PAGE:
Sunday, February 6, 2011
Starbucks offers over 87,000 drink combinations. And many people today approach spirituality much like ordering a drink.
Design-your-own spirituality is “in”. A recent Newsweek poll found that 91 percent of American adults claim a belief in “God” of some sort.
However, research by GALLUP reveals a growing disinterest in organized religion. Only about half of Americans view religion as being “very important,” while nearly three-fourths of our nation sees religion as a waning influence in American culture. In fact, 3 out of 10 Americans view religion as “old-fashioned and out of date.”
“Is God real?” Americans are asking. But more directly, many people wonder, “Why does it even matter?” As Christian counselors, it is important that we are aware of our clients’ views of spirituality. In today's world, many Americans are asking, “What’s the point of religion anyway?” With only 4 out of 10 Americans regularly attending a church or synagogue, it seems that America is tired of religion.
Many psychologists resign religion to the museum of cultural history, arguing that in today’s technologically advanced age, the idea of a supreme other-worldly Being is irrelevant. But for all the advances of science, the immaterial still intrigues many people. Despite losing faith in the church, the majority of Americans still believe in a higher Being.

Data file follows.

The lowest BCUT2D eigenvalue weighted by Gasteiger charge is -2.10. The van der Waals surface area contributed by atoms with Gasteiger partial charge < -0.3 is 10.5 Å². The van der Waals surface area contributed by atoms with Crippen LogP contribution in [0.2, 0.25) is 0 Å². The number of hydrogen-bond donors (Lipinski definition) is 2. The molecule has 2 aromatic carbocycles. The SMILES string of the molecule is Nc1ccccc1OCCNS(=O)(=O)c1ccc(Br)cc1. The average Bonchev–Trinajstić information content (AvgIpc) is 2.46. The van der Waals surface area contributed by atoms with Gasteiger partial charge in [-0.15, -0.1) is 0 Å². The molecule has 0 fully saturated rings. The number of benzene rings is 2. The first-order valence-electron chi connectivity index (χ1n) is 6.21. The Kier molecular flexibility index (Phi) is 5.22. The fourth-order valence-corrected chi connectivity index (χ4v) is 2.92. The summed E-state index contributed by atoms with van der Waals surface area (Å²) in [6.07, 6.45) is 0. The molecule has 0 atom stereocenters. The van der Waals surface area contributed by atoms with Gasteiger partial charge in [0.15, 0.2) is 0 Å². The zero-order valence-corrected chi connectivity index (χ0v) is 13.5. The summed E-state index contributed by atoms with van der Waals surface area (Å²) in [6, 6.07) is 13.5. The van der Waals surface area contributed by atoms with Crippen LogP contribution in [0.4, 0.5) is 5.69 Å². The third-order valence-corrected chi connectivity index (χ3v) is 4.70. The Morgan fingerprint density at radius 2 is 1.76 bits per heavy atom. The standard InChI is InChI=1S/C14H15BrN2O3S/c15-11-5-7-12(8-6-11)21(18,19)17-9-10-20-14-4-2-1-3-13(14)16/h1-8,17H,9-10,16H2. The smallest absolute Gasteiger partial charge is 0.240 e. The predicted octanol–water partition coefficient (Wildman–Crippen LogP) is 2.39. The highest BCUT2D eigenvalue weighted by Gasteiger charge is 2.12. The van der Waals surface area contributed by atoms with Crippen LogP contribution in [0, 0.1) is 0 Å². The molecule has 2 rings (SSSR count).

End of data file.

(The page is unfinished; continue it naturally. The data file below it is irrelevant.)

What do all these statistics mean? It seems that people want to believe in God, but can’t find sufficient answers in the church. The average American today isn’t interested in organized religion per say, but is likely open to talking about his or her personal faith.
As Christian counselors, the trend of spirituality may open doors for conversation about the God we know and follow. We may have the opportunity to walk with our clients on their spiritual journeys toward the Way, the Truth, and the Life.
However, vague conceptualizations of "faith" can also be problematic.
Who is “God” in today’s world? Frankly, whoever you want him...or her...to be. Many people are very comfortable talking about faith, and may voice their spiritual questions in counseling. However,when our clients bring up spirituality, we must not assume that we are necessarily speaking about the same "God."